Skip to content
My WebMD Sign In, Sign Up

Multiple Sclerosis Health Center

Select An Article
Font Size

Multiple Sclerosis and Baclofen Therapy

Baclofen is a medication commonly used to decrease spasticity related to multiple sclerosis, spinal cord injuries, or other neurological diseases. Spasticity is a muscle problem characterized by tight or stiff muscles that may interfere with voluntary muscle movements.

How Does Baclofen Work?

Normally, muscles receive electrical signals via nerves to contract and relax. Spasticity is caused by an imbalance of electrical signals coming from the spinal cord through the nerves to the muscle. This imbalance causes the muscle to become hyperactive, resulting in involuntary spasms. Baclofen works by restoring the normal balance and reducing muscle hyperactivity. In this way, it allows for more normal muscle movements.

What Are the Side Effects of Baclofen Therapy?

Side effects of baclofen may include:

  • Dizziness
  • Drowsiness
  • Headaches
  • Nausea
  • Weakness

What Is Intrathecal Baclofen?

Baclofen can be taken orally as a pill or delivered directly into an area of the spine called the intrathecal space. The intrathecal space contains the cerebrospinal fluid -- the fluid surrounding the spinal cord and nerve roots. Often, MS patients receive intrathecal baclofen because oral baclofen causes unpleasant side effects, such as confusion, weakness, and sleepiness. Intrathecal baclofen delivers the drug right to the target site in the spinal cord. Since the drug does not circulate throughout the body, only tiny doses are required to be effective. Therefore, side effects are minimal.

What Is the Intrathecal Baclofen Pump System?

The intrathecal baclofen pump system is the way doctors deliver baclofen directly into the spinal fluid. The system consists of a catheter (a small, flexible tube) and a pump. The pump -- a round metal disc, about one inch thick and three inches in diameter -- is surgically placed under the skin of the abdomen near the waistline.

The pump stores and releases prescribed amounts of medicine through the catheter. With a programmable pump, a tiny motor moves the medication from the pump reservoir through the catheter. Using an external programmer, your treatment team can make adjustments in the dose, rate, and timing of the medication.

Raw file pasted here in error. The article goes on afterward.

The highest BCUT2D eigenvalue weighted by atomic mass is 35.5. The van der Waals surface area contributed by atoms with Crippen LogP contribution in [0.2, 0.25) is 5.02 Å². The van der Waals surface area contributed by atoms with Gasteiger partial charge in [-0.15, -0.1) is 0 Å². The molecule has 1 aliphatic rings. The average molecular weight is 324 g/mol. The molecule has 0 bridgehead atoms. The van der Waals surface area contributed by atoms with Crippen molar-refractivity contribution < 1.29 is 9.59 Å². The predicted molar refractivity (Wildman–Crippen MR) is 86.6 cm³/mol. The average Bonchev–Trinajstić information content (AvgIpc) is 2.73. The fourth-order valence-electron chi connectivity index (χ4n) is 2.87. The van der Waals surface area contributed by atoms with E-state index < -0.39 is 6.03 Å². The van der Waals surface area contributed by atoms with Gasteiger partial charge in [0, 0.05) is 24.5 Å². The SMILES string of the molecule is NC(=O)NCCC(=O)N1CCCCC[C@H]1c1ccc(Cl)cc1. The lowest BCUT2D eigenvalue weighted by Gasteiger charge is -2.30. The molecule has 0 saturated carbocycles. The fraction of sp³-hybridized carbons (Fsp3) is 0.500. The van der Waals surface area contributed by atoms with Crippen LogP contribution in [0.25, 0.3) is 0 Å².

People with the pump must return to their doctor's office for pump refills and medication adjustments, typically every one to three months. The pump is taken out and replaced at the end of the battery's life span (which is usually five to seven years).

Who Is a Candidate for the Intrathecal Baclofen Pump?

Anyone who has spasticity that is not responsive to oral treatment is a candidate. However, intracthecal baclofen therapy (ITB) is more effective for spasticity involving the legs as opposed to the arms.

If you are considering intrathecal baclofen therapy, you will generally meet with a treatment team that may include a doctor specialized in rehabilitation (physiatrist), a physical therapist, an occupational therapist, a nurse, and a social worker. All of these professionals work as a team to provide a comprehensive evaluation of your spasticity symptoms and to establish a treatment plan adapted to your personal needs.  Many anesthesiologists who specialize in pain management also manage ITB pumps.


WebMD Medical Reference

Next Article:

Today on WebMD

nerve damage
Learn how this disease affects the nervous system.
woman applying lotion
Ideas on how to boost your mood and self-esteem.
woman pondering
Get personalized treatment options.
man with hand over eye
Be on the lookout for these symptoms.
brain scan
worried woman
neural fiber
white blood cells
sunlight in hands
illustration of human spine
muscle spasm
green eyed woman with glasses

WebMD Special Sections